Taibbi: What was the effect on other people the first time you used the name Rockefeller and claimed it as your own?

Rocancourt: Like an ice cream melted.  People just melt.

Taibbi: They just melted.

Rocancourt: Yeah.

A Rockefeller with an accent so thick you sometimes need subtitles to understand him.

Rocancourt: How you for a minute  can be serious to think when you don’t have to know history to say, “Hey, Rockefeller, your French accent.  There’s no Rockefeller in France.”  C’mon, use your brain?

Taibbi: All they needed to believe it for was a split second that if they could smell money—

Rocancourt: They smell the money like the shark smell the blood.  Nothing else.

Taibbi: But, they wouldn’t even pick up the odor.  They wouldn’t even pick up the smell if they hadn’t heard the name “Rockefeller.”

Rocancourt: They didn’t wait—for the smell.  Zoom... My gosh. 

And whether he was playing the role of a Rockefeller in the Hamptons or a movie producer in Hollywood, Rocancourt says he always used the same simple bag of tricks to lure his potential victims: champagne dinners at an expensive restaurants,  and the unmistakable impression that the guy who always reached for the check, always, had to be absolutely loaded.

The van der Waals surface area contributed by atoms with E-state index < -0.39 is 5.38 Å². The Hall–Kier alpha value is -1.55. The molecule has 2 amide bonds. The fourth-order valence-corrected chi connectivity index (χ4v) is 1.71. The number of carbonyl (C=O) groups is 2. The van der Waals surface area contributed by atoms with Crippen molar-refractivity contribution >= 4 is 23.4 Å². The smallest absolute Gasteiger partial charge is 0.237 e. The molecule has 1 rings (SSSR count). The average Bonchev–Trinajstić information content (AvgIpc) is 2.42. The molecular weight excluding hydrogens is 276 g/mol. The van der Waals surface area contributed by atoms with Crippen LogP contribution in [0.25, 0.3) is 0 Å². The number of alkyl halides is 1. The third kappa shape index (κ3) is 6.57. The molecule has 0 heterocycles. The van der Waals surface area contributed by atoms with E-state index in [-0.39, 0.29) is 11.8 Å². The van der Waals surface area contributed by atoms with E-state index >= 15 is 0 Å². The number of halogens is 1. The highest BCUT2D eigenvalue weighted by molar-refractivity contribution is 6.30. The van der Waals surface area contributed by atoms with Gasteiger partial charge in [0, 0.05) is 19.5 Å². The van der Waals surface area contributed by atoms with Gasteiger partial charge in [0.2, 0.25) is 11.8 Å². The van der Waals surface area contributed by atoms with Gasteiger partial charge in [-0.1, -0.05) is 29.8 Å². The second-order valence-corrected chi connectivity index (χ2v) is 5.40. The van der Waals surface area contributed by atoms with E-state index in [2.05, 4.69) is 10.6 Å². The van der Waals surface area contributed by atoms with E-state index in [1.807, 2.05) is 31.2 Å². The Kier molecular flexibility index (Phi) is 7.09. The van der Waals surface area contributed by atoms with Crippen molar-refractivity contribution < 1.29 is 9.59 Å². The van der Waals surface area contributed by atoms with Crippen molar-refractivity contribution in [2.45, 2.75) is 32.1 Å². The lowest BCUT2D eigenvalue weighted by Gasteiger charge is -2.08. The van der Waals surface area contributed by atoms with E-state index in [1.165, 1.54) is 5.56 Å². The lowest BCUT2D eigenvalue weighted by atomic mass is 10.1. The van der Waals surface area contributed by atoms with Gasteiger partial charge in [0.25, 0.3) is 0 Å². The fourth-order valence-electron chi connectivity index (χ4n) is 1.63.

Taibbi: What’s the biggest tab you ever picked up? Do you remember?

Rocancourt: Biggest tab? With wine I think is—probably 80 grand.

He says he always counted on his victims thinking they were taking advantage of him, and that he always counted on their greed.

Rocancourt: You do think for that time you are much smarter than me.  You did think for that time, you can profit better with me.

Taibbi: Right, and so for those people, they should be punished?

Rocancourt: No, no, no, no, no. You been a dummy.  You been stupid.  Just like I did prison time.  I take my time.  Just accept it for fact.  You’re not that bright.  You been stupid for that time.  Just accept it. Oh, you been ripped off.  Is what happened.

Taibbi: But what you have done is criminal.  You admit that.

Rocancourt: No question.

Taibbi: But you’re saying you don’t feel any sympathy for the people who lost money—

Rocancourt: No.

Taibbi: --because they were greedy and they believed in you and they threw money at you.  And you didn’t pay ‘em back.  You don’t feel sorry for them?

Rocancourt: No.  I keep it real. You want honesty? You have it. I keep it real.  What do you want me to tell you?  I have a feeling I don’t have?  I don’t.

But you still had to wonder, and we did: whether this con man is like the high stakes gambler who once exalted that "Money you earn is never as sweets as money you win" and whether this con man will simply miss the con too much to stay away.

Rocancourt: People change. Why you cannot just believe for once that can be possible?  Listen—

Taibbi: Oh I believe it.  I believe people can change.  I don’t know about you. Question now, are you gonna live an honest life now?

Rocancourt: Yeah, I will.

Taibbi: Honest in all ways?